This block does a recursive dive into the folder and subfolders, only returning filenames/paths based on pattern matching with our ignore file/folder arguments.

Step3 – Compare the files locally with the S3 stored ones, to create a list of files that we want to backup/update

Now that we have all the S3 existing objects and a full list of the local filesystem objects, we can do a compare on which files are missing or updated. These files can then be added to a dictionary which we can use to then upload the files.

Step3a – create the dictionary file_to_send_data
(note this is based on Windows OS and Sydney TZ based – adjust here for Mac/Linux and your local TZ):

for file in files:           
# replace '\' with '\\'           
p = Path((re.sub("\\\\", "\\\\", file.path)))           
# remove drive letter
  s3_converted_file_path = str(p.parent)[3:]           
# print("Path:", s3_converted_file_path)           
if s3_converted_file_path:               
# change "\"" to "/"" 
s3_converted_full_path = f"{bucket_folder}/" + s3_converted_file_path.replace("\\", "/") + "/" +           
# root dir file - just add to folder               
s3_converted_full_path = f"{bucket_folder}/" +
  file_time = datetime.datetime.fromtimestamp(file.stat().st_mtime, tz=pytz.timezone("Australia/Sydney"))           

s3_file_time = self.object_keys.get(s3_converted_full_path, datetime.datetime(1970, 1, 1, 0, 0, 0, 0, tzinfo=tzutc()) )
  # upload new file or replace older file - enable versioning on bucket           

if file_time > s3_file_time:               
file_to_send_data[file] = s3_converted_full_path               

 Step 3b – upload the files from the created dictionary

We will use the s3 API call upload_file to then send the required files to s3:

if file_to_send_data:
file_count = len(file_to_send_data)
  current_file = 1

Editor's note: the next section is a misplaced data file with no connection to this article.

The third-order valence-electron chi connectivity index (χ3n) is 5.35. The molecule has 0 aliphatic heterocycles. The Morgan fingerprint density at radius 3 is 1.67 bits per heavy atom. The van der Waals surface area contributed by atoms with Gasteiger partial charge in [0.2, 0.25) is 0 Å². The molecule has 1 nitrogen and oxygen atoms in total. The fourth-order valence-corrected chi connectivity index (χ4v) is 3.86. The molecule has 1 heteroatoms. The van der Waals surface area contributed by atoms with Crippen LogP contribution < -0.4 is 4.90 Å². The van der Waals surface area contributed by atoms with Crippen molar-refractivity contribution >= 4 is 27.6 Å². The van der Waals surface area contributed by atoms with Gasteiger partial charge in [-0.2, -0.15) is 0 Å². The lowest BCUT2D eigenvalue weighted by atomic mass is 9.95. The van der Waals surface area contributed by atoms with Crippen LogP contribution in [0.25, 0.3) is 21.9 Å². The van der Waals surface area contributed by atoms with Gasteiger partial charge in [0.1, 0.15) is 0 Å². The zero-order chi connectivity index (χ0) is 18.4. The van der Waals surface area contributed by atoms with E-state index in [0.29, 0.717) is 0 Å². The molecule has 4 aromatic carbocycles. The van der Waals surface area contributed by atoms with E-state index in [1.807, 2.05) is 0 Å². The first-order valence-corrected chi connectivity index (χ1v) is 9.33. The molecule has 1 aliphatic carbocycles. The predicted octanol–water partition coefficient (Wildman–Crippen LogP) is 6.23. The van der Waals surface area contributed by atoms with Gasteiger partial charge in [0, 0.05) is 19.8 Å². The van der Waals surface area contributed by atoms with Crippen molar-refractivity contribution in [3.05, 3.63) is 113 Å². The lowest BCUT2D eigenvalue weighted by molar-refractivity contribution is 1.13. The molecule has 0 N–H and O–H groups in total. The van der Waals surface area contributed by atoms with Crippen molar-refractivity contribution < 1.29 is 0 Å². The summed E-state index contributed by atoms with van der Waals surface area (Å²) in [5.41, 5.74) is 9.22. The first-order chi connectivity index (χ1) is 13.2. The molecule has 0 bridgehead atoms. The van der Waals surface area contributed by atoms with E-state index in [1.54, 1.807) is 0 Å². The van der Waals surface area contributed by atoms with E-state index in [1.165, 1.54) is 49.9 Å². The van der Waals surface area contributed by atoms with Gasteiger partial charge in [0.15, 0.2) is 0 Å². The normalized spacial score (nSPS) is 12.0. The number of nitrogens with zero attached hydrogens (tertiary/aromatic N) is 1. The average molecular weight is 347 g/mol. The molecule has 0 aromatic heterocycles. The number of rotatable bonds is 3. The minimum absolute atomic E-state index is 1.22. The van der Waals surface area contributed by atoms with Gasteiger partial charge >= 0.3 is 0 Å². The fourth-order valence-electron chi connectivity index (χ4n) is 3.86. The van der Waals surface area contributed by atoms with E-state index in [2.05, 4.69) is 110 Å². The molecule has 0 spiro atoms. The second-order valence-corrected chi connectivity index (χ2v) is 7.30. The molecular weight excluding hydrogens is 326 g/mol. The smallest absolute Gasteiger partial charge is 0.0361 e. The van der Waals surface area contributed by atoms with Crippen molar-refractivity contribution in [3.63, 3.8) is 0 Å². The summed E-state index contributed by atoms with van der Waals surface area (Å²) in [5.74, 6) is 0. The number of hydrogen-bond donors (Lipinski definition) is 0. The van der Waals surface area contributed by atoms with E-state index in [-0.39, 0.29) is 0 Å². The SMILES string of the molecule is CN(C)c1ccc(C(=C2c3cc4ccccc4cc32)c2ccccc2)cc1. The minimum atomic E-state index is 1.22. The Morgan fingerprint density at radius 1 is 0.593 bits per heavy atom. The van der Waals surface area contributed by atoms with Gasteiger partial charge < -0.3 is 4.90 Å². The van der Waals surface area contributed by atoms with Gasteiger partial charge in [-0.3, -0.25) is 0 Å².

print(f"Files to upload: {file_count}")
self.log_file.write(f"Files to upload: {file_count}\n")
  print(f"Total size of upload: {self.file_size(total_size)}")
self.log_file.write(f"Total size of upload: {self.file_size(total_size)}\n")
for file, key in file_to_send_data.items():
self._s3.upload_file(file.path, Bucket=self.bucket, Key=key, ExtraArgs={'StorageClass': storage_class})
current_file += 1

And that’s it ! The core functions are straight forward and allows you to have a great working file upload solution for you home system. I have been using this for about 3 months now in place of the previous commercial solution and it works exactly like I need it to. A few features are added in to the attached code:

  1. try – except blocks to deal with exceptions due to file locks and failed reads
  2. logging of the activity to a file as well as stdout (on the windows desktop)
  3. file and folder exclusion patterns to skip unwanted data

There are also some future plans for code updates to be done:

  1. add ability to remove deleted files from S3 that are x days/month/years old
  2. stop/start uploading at certain time
  3. Add reporting in to show how much uploaded per drive / how many files at end

These can all be added in with some additional code – so feel free to adjust as needed.

Hope you enjoy your new S3 backup application ! I generally run it weekly, but run it to the schedule that works best for you.

Python S3 Data Backup Application